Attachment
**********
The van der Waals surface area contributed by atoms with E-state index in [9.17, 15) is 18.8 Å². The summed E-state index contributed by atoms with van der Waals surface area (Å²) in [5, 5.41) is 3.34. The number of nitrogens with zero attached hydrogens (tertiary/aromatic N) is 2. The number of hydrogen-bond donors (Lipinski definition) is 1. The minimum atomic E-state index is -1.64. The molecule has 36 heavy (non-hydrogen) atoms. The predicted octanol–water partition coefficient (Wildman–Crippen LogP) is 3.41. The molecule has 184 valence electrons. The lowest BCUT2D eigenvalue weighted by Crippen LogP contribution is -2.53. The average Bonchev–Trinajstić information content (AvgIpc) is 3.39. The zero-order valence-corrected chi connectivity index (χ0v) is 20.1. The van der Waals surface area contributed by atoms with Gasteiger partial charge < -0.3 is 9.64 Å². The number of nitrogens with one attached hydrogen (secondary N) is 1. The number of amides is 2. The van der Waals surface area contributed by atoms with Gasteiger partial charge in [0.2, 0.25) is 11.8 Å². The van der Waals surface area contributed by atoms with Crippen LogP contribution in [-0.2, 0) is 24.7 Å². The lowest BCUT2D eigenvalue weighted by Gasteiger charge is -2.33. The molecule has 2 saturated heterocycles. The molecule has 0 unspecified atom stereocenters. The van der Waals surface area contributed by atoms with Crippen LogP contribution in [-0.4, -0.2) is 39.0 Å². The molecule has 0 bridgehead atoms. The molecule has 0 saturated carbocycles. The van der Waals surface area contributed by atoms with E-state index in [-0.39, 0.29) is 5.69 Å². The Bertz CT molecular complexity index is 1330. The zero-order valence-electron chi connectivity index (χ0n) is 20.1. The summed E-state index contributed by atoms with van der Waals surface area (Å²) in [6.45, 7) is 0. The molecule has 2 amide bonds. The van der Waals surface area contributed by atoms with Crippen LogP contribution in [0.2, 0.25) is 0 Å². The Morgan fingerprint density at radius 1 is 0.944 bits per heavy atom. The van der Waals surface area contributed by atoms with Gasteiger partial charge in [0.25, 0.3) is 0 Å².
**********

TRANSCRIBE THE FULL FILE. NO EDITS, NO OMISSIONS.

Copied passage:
The van der Waals surface area contributed by atoms with E-state index in [9.17, 15) is 18.8 Å². The summed E-state index contributed by atoms with van der Waals surface area (Å²) in [5, 5.41) is 3.34. The number of nitrogens with zero attached hydrogens (tertiary/aromatic N) is 2. The number of hydrogen-bond donors (Lipinski definition) is 1. The minimum atomic E-state index is -1.64. The molecule has 36 heavy (non-hydrogen) atoms. The predicted octanol–water partition coefficient (Wildman–Crippen LogP) is 3.41. The molecule has 184 valence electrons. The lowest BCUT2D eigenvalue weighted by Crippen LogP contribution is -2.53. The average Bonchev–Trinajstić information content (AvgIpc) is 3.39. The zero-order valence-corrected chi connectivity index (χ0v) is 20.1. The van der Waals surface area contributed by atoms with Gasteiger partial charge < -0.3 is 9.64 Å². The number of nitrogens with one attached hydrogen (secondary N) is 1. The number of amides is 2. The van der Waals surface area contributed by atoms with Gasteiger partial charge in [0.2, 0.25) is 11.8 Å². The van der Waals surface area contributed by atoms with Crippen LogP contribution in [-0.2, 0) is 24.7 Å². The lowest BCUT2D eigenvalue weighted by Gasteiger charge is -2.33. The molecule has 2 saturated heterocycles. The molecule has 0 unspecified atom stereocenters. The van der Waals surface area contributed by atoms with Crippen LogP contribution in [-0.4, -0.2) is 39.0 Å². The molecule has 0 bridgehead atoms. The molecule has 0 saturated carbocycles. The van der Waals surface area contributed by atoms with E-state index in [-0.39, 0.29) is 5.69 Å². The Bertz CT molecular complexity index is 1330. The zero-order valence-electron chi connectivity index (χ0n) is 20.1. The summed E-state index contributed by atoms with van der Waals surface area (Å²) in [6.45, 7) is 0. The molecule has 2 amide bonds. The van der Waals surface area contributed by atoms with Crippen LogP contribution in [0.2, 0.25) is 0 Å². The Morgan fingerprint density at radius 1 is 0.944 bits per heavy atom. The van der Waals surface area contributed by atoms with Gasteiger partial charge in [0.25, 0.3) is 0 Å².